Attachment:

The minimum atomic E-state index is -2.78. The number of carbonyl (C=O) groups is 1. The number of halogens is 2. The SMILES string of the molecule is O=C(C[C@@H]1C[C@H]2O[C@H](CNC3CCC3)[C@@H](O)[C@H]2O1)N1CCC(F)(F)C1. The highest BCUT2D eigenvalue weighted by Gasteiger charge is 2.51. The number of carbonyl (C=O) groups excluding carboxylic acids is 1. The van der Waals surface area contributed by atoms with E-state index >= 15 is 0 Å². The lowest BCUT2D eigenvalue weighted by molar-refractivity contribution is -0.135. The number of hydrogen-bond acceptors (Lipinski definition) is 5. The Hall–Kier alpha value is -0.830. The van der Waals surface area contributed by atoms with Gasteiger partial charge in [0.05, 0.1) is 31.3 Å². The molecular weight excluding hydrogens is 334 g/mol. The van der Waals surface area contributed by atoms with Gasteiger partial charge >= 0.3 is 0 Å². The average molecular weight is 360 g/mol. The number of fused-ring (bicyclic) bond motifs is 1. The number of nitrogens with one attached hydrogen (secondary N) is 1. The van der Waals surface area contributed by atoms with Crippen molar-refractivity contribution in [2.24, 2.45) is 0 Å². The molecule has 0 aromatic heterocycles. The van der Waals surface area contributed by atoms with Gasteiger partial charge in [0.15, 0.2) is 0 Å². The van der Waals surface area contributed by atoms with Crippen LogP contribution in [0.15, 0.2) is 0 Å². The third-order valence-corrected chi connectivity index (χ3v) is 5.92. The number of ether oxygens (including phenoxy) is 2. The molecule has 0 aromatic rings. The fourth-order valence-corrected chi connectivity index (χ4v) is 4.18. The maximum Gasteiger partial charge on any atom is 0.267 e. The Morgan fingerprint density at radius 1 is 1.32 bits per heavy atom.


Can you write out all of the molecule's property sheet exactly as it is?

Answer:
The minimum atomic E-state index is -2.78. The number of carbonyl (C=O) groups is 1. The number of halogens is 2. The SMILES string of the molecule is O=C(C[C@@H]1C[C@H]2O[C@H](CNC3CCC3)[C@@H](O)[C@H]2O1)N1CCC(F)(F)C1. The highest BCUT2D eigenvalue weighted by Gasteiger charge is 2.51. The number of carbonyl (C=O) groups excluding carboxylic acids is 1. The van der Waals surface area contributed by atoms with E-state index >= 15 is 0 Å². The lowest BCUT2D eigenvalue weighted by molar-refractivity contribution is -0.135. The number of hydrogen-bond acceptors (Lipinski definition) is 5. The Hall–Kier alpha value is -0.830. The van der Waals surface area contributed by atoms with Gasteiger partial charge in [0.05, 0.1) is 31.3 Å². The molecular weight excluding hydrogens is 334 g/mol. The van der Waals surface area contributed by atoms with Gasteiger partial charge >= 0.3 is 0 Å². The average molecular weight is 360 g/mol. The number of fused-ring (bicyclic) bond motifs is 1. The number of nitrogens with one attached hydrogen (secondary N) is 1. The van der Waals surface area contributed by atoms with Crippen molar-refractivity contribution in [2.24, 2.45) is 0 Å². The molecule has 0 aromatic heterocycles. The van der Waals surface area contributed by atoms with Gasteiger partial charge in [0.15, 0.2) is 0 Å². The van der Waals surface area contributed by atoms with Crippen LogP contribution in [0.15, 0.2) is 0 Å². The third-order valence-corrected chi connectivity index (χ3v) is 5.92. The number of ether oxygens (including phenoxy) is 2. The molecule has 0 aromatic rings. The fourth-order valence-corrected chi connectivity index (χ4v) is 4.18. The maximum Gasteiger partial charge on any atom is 0.267 e. The Morgan fingerprint density at radius 1 is 1.32 bits per heavy atom.